“Last night an angel of the God whose I am and whom I serve stood beside me and said, ‘Do not be afraid, Paul. You must stand trial before Caesar; and God has graciously given you the lives of all who sail with you.’ So keep up your courage men, for I have faith in God that it will happen just as he told me. Nevertheless, we must run aground on some island.” (verses 23-26)
An angelic visitation – remarkable. Yet I tend not to be surprised (or skeptical) when it’s contained, as it is, within the pages of Scripture. Sometimes I even have the flannel-graph images of childhood in mind, playing these stories out safely.
But then I remember this story actively broke-out in technicolour in real life. In the midst of howling winds, battering waves and salt spray, Paul reports to a Roman centurion, and pagan soldiers, sailors and others, what he had experienced in real-time the night before. A divine messenger, with a divine message, had stood beside him right there in the close quarters of that Alexandrian ship. The Sovereign Lord had information he wanted his servant Paul to know, so he sent his messenger. This wasn’t doctrinal revelation – it had to do with practicalities of life right at the moment.
It’s very personal. I love the fact that the angel addresses Paul by name. Further, the message itself communicates, with feet on the ground practicality, that the Lord knows exactly where Paul is and what he’s confronting. The Lord has carefully made provision for Paul’s safety because there is a longer-range plan laid out that involves him testifying personally to Caesar, a plan the Lord had already specifically communicated to Paul earlier in the barracks in Jerusalem when he was first arrested (Acts 23:11).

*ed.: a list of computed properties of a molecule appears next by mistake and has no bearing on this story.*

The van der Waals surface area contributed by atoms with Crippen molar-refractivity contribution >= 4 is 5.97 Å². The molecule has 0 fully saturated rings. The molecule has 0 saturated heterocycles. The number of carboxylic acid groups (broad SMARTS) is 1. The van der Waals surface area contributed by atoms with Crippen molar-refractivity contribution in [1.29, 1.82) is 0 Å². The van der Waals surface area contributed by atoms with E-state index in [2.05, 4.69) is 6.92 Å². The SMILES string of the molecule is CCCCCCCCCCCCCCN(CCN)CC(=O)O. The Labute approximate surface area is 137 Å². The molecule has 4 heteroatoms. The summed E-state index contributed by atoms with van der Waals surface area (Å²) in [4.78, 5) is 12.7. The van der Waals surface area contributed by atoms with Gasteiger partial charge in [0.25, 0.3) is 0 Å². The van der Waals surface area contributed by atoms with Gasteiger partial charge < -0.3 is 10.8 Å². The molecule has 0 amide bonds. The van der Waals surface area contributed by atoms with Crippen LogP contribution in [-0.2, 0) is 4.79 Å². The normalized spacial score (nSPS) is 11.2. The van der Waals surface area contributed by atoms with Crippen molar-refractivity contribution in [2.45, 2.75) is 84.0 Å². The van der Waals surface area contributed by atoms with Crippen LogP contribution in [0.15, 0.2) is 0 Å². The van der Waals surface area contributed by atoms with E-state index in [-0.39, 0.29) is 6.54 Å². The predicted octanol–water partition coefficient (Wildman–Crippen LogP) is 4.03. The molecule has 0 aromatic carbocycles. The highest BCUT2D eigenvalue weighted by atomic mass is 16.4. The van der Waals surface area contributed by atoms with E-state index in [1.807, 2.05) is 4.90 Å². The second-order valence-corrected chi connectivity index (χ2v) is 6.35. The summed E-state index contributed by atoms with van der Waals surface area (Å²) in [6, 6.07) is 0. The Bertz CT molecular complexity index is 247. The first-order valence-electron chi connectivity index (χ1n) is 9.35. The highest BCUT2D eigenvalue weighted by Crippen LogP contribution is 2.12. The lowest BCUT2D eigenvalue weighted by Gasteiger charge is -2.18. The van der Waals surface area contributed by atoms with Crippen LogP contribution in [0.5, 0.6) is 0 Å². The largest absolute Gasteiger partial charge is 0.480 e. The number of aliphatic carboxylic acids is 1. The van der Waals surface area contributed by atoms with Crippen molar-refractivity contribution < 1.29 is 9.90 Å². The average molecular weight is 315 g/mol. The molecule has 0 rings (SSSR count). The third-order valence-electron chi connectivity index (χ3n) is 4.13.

Certainly Paul is an Apostle and carries in his life and ministry the marks of an apostle – signs, wonders and miracles (2 Corinthians 12:12), including angelic visitations and divine communications. But if I take the Scriptures seriously (and I do) what this tells me is that the Lord communicates with his servants needed insights as they are actively engaged in the work to which he has called them. All the tools of communication are still available to him, from angels to wise counsel to inner promptings.
This slice of history from Paul’s story inspires me to be more expectant.
O Lord, give me ears to hear, however you choose to speak. I submit myself to your direction.
Reflect: Jesus, as Good Shepherd, “calls his own sheep by name and leads them out.” His sheep (that’s us), “follow him because they know his voice” (John 10:3-4).
Take a few moments to reflect on this truth. Commit yourself afresh to attentive listening. Take time to listen right now. Keep listening throughout the day. Step into new direction as you hear it.